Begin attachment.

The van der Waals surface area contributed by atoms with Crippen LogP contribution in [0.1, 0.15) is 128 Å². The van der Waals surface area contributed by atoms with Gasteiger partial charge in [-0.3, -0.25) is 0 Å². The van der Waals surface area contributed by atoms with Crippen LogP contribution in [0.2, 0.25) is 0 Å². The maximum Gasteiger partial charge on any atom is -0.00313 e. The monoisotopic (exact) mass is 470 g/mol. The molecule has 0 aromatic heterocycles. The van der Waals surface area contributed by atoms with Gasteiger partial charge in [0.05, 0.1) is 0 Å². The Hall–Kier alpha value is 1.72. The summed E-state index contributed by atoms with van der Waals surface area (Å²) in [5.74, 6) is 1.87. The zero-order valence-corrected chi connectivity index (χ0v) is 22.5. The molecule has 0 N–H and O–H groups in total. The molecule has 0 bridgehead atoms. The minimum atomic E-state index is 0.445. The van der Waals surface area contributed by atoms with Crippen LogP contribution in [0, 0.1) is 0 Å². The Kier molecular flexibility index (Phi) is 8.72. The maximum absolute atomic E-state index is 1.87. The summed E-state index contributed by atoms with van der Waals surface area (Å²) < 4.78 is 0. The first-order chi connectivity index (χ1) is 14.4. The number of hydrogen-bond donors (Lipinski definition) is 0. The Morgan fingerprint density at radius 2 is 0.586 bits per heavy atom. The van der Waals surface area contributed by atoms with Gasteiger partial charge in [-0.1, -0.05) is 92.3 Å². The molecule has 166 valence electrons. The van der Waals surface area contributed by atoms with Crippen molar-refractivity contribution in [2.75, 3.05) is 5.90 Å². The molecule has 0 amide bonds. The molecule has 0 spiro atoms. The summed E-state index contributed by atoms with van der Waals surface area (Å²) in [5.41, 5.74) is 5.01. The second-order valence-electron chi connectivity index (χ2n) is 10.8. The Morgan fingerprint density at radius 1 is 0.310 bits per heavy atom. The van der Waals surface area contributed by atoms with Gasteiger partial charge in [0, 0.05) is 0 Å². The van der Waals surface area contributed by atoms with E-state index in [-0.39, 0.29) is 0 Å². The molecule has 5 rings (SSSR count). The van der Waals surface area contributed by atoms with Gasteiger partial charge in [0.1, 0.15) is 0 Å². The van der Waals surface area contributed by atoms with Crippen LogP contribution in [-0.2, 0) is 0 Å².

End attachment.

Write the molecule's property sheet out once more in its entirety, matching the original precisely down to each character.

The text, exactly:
The van der Waals surface area contributed by atoms with Crippen LogP contribution in [0.1, 0.15) is 128 Å². The van der Waals surface area contributed by atoms with Gasteiger partial charge in [-0.3, -0.25) is 0 Å². The van der Waals surface area contributed by atoms with Crippen LogP contribution in [0.2, 0.25) is 0 Å². The maximum Gasteiger partial charge on any atom is -0.00313 e. The monoisotopic (exact) mass is 470 g/mol. The molecule has 0 aromatic heterocycles. The van der Waals surface area contributed by atoms with Gasteiger partial charge in [0.05, 0.1) is 0 Å². The Hall–Kier alpha value is 1.72. The summed E-state index contributed by atoms with van der Waals surface area (Å²) in [5.74, 6) is 1.87. The zero-order valence-corrected chi connectivity index (χ0v) is 22.5. The molecule has 0 N–H and O–H groups in total. The molecule has 0 bridgehead atoms. The minimum atomic E-state index is 0.445. The van der Waals surface area contributed by atoms with Crippen LogP contribution in [0, 0.1) is 0 Å². The Kier molecular flexibility index (Phi) is 8.72. The maximum absolute atomic E-state index is 1.87. The summed E-state index contributed by atoms with van der Waals surface area (Å²) < 4.78 is 0. The first-order chi connectivity index (χ1) is 14.4. The number of hydrogen-bond donors (Lipinski definition) is 0. The Morgan fingerprint density at radius 2 is 0.586 bits per heavy atom. The van der Waals surface area contributed by atoms with Gasteiger partial charge in [-0.1, -0.05) is 92.3 Å². The molecule has 166 valence electrons. The van der Waals surface area contributed by atoms with Crippen molar-refractivity contribution in [2.75, 3.05) is 5.90 Å². The molecule has 0 amide bonds. The molecule has 0 spiro atoms. The summed E-state index contributed by atoms with van der Waals surface area (Å²) in [5.41, 5.74) is 5.01. The second-order valence-electron chi connectivity index (χ2n) is 10.8. The Morgan fingerprint density at radius 1 is 0.310 bits per heavy atom. The van der Waals surface area contributed by atoms with Gasteiger partial charge in [0, 0.05) is 0 Å². The van der Waals surface area contributed by atoms with E-state index in [-0.39, 0.29) is 0 Å². The molecule has 5 rings (SSSR count). The van der Waals surface area contributed by atoms with Gasteiger partial charge in [0.1, 0.15) is 0 Å². The van der Waals surface area contributed by atoms with Crippen LogP contribution in [-0.2, 0) is 0 Å².